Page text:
The second part of the book is a slim index. Like any good index, it assists the reader as a search tool, but here, it also provides much of the key details lacking in the first part : dates, names of senders, receivers, and Cc’d correspondents, message subject lines, budgets listed by amount, institutional affiliations and job titles. With some effort, all these can be traced back to their corresponding pages and placed in chronological order. If you go through the trouble, their narratives—true and fictional—might be gleaned or imagined. The blank space of the censored text, covered in black redaction ink, can be actively reinvested.
Ulises Carrión: Gossip, Scandal, and Good Manners (explanatory diagrams of the theory of rumour), 1981. Images courtesy of Archivo Lafuente.
The Draw of the Absolute
Despite its many functionalities, the index has a tendency to read as an accumulation of abstract data which distills the nuanced concepts or rich histories referenced into a searchable set of core values. Barto takes advantage of the form of the index precisely to provide multiple points of entry into the work, just as the work itself produces multiple points of departure for the viewer. She is interested in the way in which the index welcomes a mode of reading or viewing that is necessarily abstract and abstracting. In this way, she enjoys causing a disturbance to the principle of referentiality that organizes the index, be it through the withdrawal of the visual or the erasure of the textual. In a small booklet titled untitled (1)20 published on the occasion of the 2016 group exhibition Habits and customs of _______ are so different from ours that we visit them with the same sentiment that we visit exhibitions at Kadist in Paris, Barto collected the titles of works she produced between 2013 and 2016 (we might note, most if not all of which were absent from the exhibition). Each title has been numbered and placed in chronological order and two supplementary, superscript notations indicate, on the one hand, the year of production, and on the other, the “medium” and materials. Untitled (1) eschews external reference, instead pointing inward toward a self-enclosed and interlinked set of phrases and figures that produce the “object” itself—should there be one at all—as sheer surplus or excess. In other words, the artwork’s materiality, its physical presence, is presented as superfluous to the logic of cataloging.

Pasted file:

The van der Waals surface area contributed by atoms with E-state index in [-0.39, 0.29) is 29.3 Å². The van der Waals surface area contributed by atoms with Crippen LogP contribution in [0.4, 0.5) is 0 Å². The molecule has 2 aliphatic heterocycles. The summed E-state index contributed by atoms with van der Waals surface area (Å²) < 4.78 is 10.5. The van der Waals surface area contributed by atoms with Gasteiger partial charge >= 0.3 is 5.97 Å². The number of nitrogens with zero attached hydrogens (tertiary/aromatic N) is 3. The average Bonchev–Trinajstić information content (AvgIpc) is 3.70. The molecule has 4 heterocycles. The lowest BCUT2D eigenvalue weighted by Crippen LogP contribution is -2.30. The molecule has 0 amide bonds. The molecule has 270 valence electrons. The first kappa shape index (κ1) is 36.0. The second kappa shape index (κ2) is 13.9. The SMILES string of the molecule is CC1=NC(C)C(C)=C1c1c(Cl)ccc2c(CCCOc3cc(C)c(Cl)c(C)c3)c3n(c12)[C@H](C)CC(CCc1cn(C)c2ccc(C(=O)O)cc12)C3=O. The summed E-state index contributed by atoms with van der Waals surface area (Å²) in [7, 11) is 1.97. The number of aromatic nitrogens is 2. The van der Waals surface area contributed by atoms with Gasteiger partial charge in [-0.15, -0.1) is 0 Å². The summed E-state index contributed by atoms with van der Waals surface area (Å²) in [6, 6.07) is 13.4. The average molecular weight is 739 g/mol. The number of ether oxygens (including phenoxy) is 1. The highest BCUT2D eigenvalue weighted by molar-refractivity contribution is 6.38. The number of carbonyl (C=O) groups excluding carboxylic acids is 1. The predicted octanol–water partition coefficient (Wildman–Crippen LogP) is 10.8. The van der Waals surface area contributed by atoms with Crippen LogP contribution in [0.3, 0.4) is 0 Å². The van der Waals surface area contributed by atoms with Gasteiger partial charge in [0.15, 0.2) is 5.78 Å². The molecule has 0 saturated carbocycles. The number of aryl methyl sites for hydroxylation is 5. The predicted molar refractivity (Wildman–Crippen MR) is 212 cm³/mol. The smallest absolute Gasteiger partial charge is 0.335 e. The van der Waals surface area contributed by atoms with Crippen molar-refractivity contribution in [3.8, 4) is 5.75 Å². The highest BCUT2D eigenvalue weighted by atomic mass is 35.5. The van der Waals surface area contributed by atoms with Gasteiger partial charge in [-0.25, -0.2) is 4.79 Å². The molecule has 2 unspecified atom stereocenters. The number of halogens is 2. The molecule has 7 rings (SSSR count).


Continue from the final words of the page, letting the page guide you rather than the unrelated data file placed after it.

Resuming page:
The two key operations I have been tracing—the refusal of image reproduction and the frequent obstructions to found texts—are indeed synthesized in the interpretive apparatus that the artist develops and disseminates herself. Here, I am referencing what comes closest to the conventional form of the floor plan or checklist. In her hands, these generic formats become platforms and pretexts for elaboration. For her 2016 solo exhibition, : to set property on fire, which followed her semester-long residency at the Villa Arson in Nice, Barto overwhelmed the subtle interventions made by the works on show—often modest, somewhat destitute, nondescript, and dysfunctional objects–with a dense, numbered floor plan referencing all fifty-five works exhibited, one of which lives online, while two others are identified as “dispersed” throughout the show.
Buttonwood, for instance, refers to a tree of that species “planted in the garden [of the Villa Arson] for the time of the exhibition, before being moved to a public place determined by future investors21.” Buttonwood is also, you’ll remember, the name of her publishing imprint, which Barto specifies is “dedicated to a collection of 10 books each of which is based on the interpretation of an economic issue ensuing from its financial supporter22.” The name of course is a reference to the Buttonwood Agreement, dated May 17, 1792, which quoting Wikipedia on the press’s website, Barto notes “started the New York Stock & Exchange Board now called the New York Stock Exchange. This agreement was signed by 23 stockbrokers outside of 68 Wall Street New York under a buttonwood tree23.”
This complex floor plan serves as the book jacket for her second Buttonwood Press publication, L’Histoire des grands fourbes et du coupable absolu24 (The Story of the Great Double-Dealers and of the Absolute Culprit), a work in itself, as by now you have guessed, which she developed over the course of research during her residency. Both in its process of production and resulting aesthetic, the book operates midway between All In and L’Abandon au profit. It is made up of appropriated texts the artist found through various Google Book searches; specific phrases have been singled out against an otherwise dark background in the place they originally appear within the spatial configuration of the page. Each excerpted page has been erased or blacked-out, save for the sentence or paragraph that was spared.